Social science and humanities academics – dawning of a new era*?

The week before I took a much needed holiday I received a Deaf studies related doctorate and news of a new publication.  I’m eager to take time out to sign (yes, not sing!) the praises of the latest research work, but also to throw forward a suggestion that we are living through the potential ‘dawning of a new era’ in academic-related research work in the Deaf studies field.

Here I’ll explain my thinking a bit further.

It’s hard to see this sometimes when engrossed in my genetic related research (Teresa Blankmeyer-Burkes work being an exception),  but I was thinking through all the academics, Deaf and hearing, who have most recently achieved PhD ‘stardom’ and basking in the fact that so much of it is social science related, as opposed to, for example, linguistics or psychology.

Now I’m not at all knocking academics from those disciplines: I was pleased to receive information from a Deaf friend engaged in linguistics research that his thesis has been submitted, and that follows hot on the heels of another, and I know at least one more on the way.  That’s in addition to hearing friends who have also achieved their PhD in the last year or two.

My focus is on what seems a little boom in ground-breaking social science research in the corner of Europe in the last 2-3 years: I’m thinking of John Bosco-Conama’s challenges to the use of the term equality; Hilary Sutherland’s bilingualism through the eyes of a Deaf child; and Mike Gulliver’s research on French Deaf schools that provides us with new perspectives on Deaf Space. [While here I want to also cite Janie Gonclavez research on Deaf pedagogy in Brazil, achieved at the Centre for Deaf Studies and which deserves a mention as it outlines unique approaches that our Euro-centric education departments could learn from.]

Three other friends are either at the end of completing their PhDs or nearly there, one other I know is near completion – all within the social sciences, all Deaf people – and two others (one hearing) have just started theirs.

The numbers add up but the subject matter and their quality is equally as important.

However, I want to return to the two mentioned earlier, the first being Donna West, who has just had a book joint-published, entitled ‘Deafhearingfamilylife’ and kindly put up on Mike Gulliver’s blog, which can be seen here on Facebook. Donna tells the story of a narrative inquiry with three deaf-hearing families about deaf hearing family life – she was once a teacher of Deaf children and has reflected on her experiences, and developed some valuable insights based on her experience.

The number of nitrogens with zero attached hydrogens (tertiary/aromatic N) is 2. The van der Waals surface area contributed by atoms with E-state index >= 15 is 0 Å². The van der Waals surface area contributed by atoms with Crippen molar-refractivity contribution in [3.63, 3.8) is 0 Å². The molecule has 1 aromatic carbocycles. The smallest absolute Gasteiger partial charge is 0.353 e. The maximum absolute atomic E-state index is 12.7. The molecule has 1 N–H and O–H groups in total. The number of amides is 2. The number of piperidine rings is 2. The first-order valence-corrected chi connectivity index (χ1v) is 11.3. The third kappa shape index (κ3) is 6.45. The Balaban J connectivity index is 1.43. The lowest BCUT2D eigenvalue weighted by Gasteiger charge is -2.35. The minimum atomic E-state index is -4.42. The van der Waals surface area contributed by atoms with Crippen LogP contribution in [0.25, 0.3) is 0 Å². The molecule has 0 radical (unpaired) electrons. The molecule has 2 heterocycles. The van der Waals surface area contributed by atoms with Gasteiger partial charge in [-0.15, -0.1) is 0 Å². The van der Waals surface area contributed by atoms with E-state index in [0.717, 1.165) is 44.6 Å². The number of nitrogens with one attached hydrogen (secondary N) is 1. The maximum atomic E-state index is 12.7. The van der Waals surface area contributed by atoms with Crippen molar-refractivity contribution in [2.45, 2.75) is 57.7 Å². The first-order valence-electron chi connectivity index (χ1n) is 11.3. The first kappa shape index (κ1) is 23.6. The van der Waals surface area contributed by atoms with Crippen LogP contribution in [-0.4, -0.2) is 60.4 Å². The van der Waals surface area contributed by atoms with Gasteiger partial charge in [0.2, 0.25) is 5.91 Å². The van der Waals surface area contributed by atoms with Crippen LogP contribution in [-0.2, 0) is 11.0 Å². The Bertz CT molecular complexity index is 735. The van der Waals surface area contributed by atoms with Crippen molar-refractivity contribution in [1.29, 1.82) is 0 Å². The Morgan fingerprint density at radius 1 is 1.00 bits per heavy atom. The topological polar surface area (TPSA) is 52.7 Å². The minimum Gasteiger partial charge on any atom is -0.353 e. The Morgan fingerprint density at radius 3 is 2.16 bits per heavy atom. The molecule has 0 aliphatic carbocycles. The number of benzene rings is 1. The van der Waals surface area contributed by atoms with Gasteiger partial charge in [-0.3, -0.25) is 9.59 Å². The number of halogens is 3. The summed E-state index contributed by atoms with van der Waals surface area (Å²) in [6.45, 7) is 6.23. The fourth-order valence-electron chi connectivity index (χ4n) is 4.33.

[She is giving a talk to launch the book at the Centre for Deaf studies, on April 25th. The event will take place from 5-7pm in room 410 of the Graduate School of Education, 35 Berkeley Square, Bristol, BS8 1JA.  Discounted copies of “Signs of Hope: Deafhearing Family Life” available.  BSL interpreters provided  🙂 ]

It is, however, the work of Annelies Kusters that I want to focus on.  Annelies achieved her PhD in January 2012 and in between doing so spent time commuting between four countries, getting married and having a child! (Mine was achieved in four cities within close promixity to each other and I thought that was tough!)

I have seen a presentation of a summary of her PhD and am now eager to read it. Here is an outline of what I understand of her work.  Annelies undertook anthropological research in the village of Adamarobe, Ghana, and brought back with her a breath of fresh air: a perspective on a community that was sociological, emic in nature (insider-research led), and groundbreaking in developing a theory that, on my initial understanding, straddles Deafhood with concepts of Deaf Space. Many research-led projects take place in these villages where there are a higher proportion of deaf people than is common, often due to a high rate of genetic incidence and emergence of sign language as a result (mexico, bali, nicragua, to name a few).  These projects are focused on the language used by native Deaf people but there is little depth to how Deaf people within these villages lead their lives in relation to their hearing peers or amongst themselves.

Annelies spent time in the village for several months in the early part of her research, where she conducted observer-type learning, asking questions of the villagers mainly to develop an understanding of their day to day lives.  Although she was learning the language during this time, it was only on returning to the village for a second, longer time, several months later, that she began to be more active in interviewing, exploring villagers cultural life, and carrying out inquiries in line with an anthropological approach.